The Week That Was…
Heading into the final month of the year, Forex markets were treated to a little clarity this week. The seemingly endless debate surrounding the timing of a potential Fed lift-off looks to have become more one-sided with the October FOMC minutes release this week revealing the Fed t have noted that “ while no decision had been made, it may well become appropriate to initiate the normalization process at the next meeting”. This marks the first time that the Fed have explicitly referenced a specific lift-off date. The reaction to this news was decisive with risk-markets staging a relief rally in the face of such much needed certainty; the S&P500 taking further steps back towards the multi year zenith. The US Dollar weakened in the wake of this risk on response but still remains firmly at the post-NFP highs. Consensus is now fixed upon a December lift-off with CME group pricing a 72% probability with USD long positioning back to levels last seen pre-September FOMC.
- USD Down off highs as rate softened amidst the risk-on response to the Hawkish FOMC minutes but regained ground into the weekend. With rate holding around post-October NFP highs, bullish outlook remains intact.
- EUR The single currency sustained a slight rebound this week with the latest CPI data showing EuroZone inflation managed to climb back into positive territory in October. However, price eventually turned lower once more as the policy divergence between the ECB and Fed which drove price action at the start of the year looks now to be firmly back in place as run-down the year. Draghi commented that the ECB remain on course to do whatever is necessary to “raise inflation as quickly as possible”.
- GBP Sterling delivered a second consecutive positive week as the latest CPI figures showed that although headline inflation was down again in October (printing only the second consecutive negative reading since the index’s creation in 1997) core inflation, which the Bank Of England favours, actually surpassed expectations by 0.1%. Retail sales missed however printing 3% against expectations of 5.9% followed by Public Sector Net Borrowing which decreased but less than expected, leading GBP lower against the Dollar.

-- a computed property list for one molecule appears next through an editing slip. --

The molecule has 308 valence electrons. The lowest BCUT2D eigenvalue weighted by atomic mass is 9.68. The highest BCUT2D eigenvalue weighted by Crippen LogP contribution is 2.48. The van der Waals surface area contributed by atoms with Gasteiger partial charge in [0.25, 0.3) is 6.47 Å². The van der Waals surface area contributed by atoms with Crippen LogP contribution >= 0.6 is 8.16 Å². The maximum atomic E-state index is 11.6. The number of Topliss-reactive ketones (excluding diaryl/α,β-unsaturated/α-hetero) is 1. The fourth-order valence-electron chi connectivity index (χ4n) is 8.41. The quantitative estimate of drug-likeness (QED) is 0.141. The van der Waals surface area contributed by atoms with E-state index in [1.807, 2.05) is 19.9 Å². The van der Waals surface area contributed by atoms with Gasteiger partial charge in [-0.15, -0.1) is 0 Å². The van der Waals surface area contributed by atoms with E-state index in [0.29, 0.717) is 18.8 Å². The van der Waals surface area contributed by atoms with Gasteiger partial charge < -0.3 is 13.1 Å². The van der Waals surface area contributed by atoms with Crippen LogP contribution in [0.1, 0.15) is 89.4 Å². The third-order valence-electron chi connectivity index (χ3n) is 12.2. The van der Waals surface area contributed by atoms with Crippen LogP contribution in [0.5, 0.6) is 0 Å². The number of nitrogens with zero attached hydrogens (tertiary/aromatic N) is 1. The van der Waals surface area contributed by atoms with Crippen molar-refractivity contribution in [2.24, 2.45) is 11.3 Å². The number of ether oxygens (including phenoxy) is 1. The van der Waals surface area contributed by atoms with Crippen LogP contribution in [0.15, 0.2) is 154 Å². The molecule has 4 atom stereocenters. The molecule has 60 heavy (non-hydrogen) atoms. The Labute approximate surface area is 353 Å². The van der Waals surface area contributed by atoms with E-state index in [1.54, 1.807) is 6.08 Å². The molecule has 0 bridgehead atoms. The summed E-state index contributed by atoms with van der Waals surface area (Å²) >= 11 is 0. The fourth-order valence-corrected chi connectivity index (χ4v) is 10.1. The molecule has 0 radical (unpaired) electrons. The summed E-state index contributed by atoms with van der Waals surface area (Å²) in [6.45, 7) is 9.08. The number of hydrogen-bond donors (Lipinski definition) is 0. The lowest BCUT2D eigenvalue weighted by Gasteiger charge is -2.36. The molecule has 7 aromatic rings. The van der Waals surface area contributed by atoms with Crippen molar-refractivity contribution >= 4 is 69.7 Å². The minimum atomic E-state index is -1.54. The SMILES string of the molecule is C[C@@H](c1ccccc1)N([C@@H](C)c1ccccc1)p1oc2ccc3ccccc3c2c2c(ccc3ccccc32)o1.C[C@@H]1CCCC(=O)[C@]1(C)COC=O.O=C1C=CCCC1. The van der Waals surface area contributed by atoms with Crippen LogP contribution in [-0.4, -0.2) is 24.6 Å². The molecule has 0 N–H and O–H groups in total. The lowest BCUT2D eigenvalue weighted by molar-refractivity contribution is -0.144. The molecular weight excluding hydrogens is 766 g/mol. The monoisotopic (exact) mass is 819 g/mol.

- JPY The BOJ maintained their current monetary base growth target at 80 trln Yen this week and despite noting some developing weakness in inflation expectations, recommitted to its current easing program stating that the program was having the intended effects. The BOJ’ refrain from further action saw a sudden appreciation in the Yen as the Nikkei too reacted higher. Data this week showed that once again Japan had slipped into a technical recession with 3Q GDP printing -0.8%.
- AUD The Australian Dollar printed a second consecutive positive week as the RBA meeting minutes revealed the Central Bank to be sounding more optimistic about domestic economic developments which fuelled further upside in the Antipodean currency, extending strength seen from last week’s surprise decline in domestic unemployment. Commodity prices remain weak with global growth concerns still present which should act to keep Aussie upside in check.
- CAD The Canadian Dollar was able to regain some of its recent losses as Oil managed to sustain a brief correction this week travelling north from a low of $40 to just shy of $43 per barrel on the week. Canadian CPI in October came in as expected though with a slight beat in core at 2.1% vs expectations of 2%.